bid/ask size analysis

Discussion in 'Technical Analysis' started by fandelem, Oct 21, 2005.

  1. hi all,

    please help me understand bid/ask size movements...

    let's say on the ES

    bidprice: 1185.25

    asksize: 206
    askprice: 1185.50

    i sit here watching the bidsize slowly move down to 250,210,150,30,when it hits below 1, the price moves down an increment. if in the process of the bidsize going down, the asksize goes below 1, the askprice goes up an increment...

    but this doesn't happen all the time, and it doesn't seem to jive with the "last price/size" .. I see the last size in like 1-10 lots for the most part, but see the bidsize/asksize move much more rapidly.. so can someone please piece this together for me.. what is actually happening? i believe this is the first step towards understanding price action.. reading the bid/ask correctly.. so if anyone would spend a few minutes enlightening me, i would be most gracious.

  2. Folks can be placing limit orders (increasing the bid/ask size) or cancelling previously placed orders (lowering bid/ask size) without any trades taking place. Is this what you are missing?
  3. u r looking at offers. the respond on
    decreasing offers at bid or ask
    is a lower res. higher price
  4. so when the bid/ask sizes move, it doesn't necessarily mean people are buying/selling at that specific price and it also doesn't mean people have to break through the bid/ask sizes to move the price. i understand this.

    is the bid/ask sizes basically a guage and the last price/size is the actual speed.. more last prices and higher sizes in one direction swings the bid down or the ask up (and last price accordingly) ..

    but how do you know how many last price/sizes it will take before it moves the bid/ask a direction.. that is my real question to the experienced..
  5. I think you are trying to use abstract concepts (gauge/speed) for what is a concrete phenomenon. The bid/ask size represents the total volume for everyone who has standing orders at those prices. In order for the current bid/ask to shift, one of the bid/ask size must hit zero. That can happen by either someone hitting the offers thereby removing size offerred from the current bid/ask or by existing orders being cancelled.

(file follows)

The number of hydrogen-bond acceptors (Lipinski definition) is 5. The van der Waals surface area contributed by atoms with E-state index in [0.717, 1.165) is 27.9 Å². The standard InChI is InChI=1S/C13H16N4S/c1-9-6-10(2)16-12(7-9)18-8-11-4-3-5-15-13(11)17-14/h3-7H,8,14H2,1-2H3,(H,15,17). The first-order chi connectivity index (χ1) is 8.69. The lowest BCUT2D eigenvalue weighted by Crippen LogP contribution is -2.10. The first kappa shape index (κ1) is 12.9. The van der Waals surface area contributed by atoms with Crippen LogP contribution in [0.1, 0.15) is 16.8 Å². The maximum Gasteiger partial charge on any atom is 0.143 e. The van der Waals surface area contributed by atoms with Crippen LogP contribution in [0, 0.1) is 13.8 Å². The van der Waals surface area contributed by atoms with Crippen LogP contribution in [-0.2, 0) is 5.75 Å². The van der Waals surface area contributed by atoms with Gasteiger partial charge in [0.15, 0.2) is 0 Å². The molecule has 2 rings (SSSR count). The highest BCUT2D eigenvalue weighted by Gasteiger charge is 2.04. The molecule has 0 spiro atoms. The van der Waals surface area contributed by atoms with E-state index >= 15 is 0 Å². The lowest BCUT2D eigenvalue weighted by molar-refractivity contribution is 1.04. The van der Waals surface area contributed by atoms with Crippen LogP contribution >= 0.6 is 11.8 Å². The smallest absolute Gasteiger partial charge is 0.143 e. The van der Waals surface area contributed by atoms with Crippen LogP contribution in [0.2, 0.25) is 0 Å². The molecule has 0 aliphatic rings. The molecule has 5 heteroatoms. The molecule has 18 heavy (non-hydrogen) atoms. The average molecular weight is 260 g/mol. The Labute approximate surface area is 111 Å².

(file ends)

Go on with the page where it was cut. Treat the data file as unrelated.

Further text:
How many last price/sizes (I think you mean trades) will it take to move the bid/ask? One if its big enough (volume equal to the current bid/ask size). [Why does that remind me of the old tootsie-pop commercial?]

    Seriously though, maybe the best way to look at it is to imagine you yourself in charge of managing limit and market orders (mechanically) - I think you will see that what occurs is exactly what you would have to do if you were faced with the same order flow.
  6. many tried, all failed, even nononsense.
  7. Okay, so this brings up a good point I wasn't completely aware of.

    For example, yesterday I saw the ES ask size at like 2,500. The bid size was aruond 300 (the norm it seems). You are saying this could have been the result of many people placing LMT orders then cancelling them..

    But I don't understand.. if people are placing LMT orders at the current ask/bid, shouldn't they start getting filled? Are you saying a partial cancel (ie. out of 300 they were filled 100 and cancelled 200)?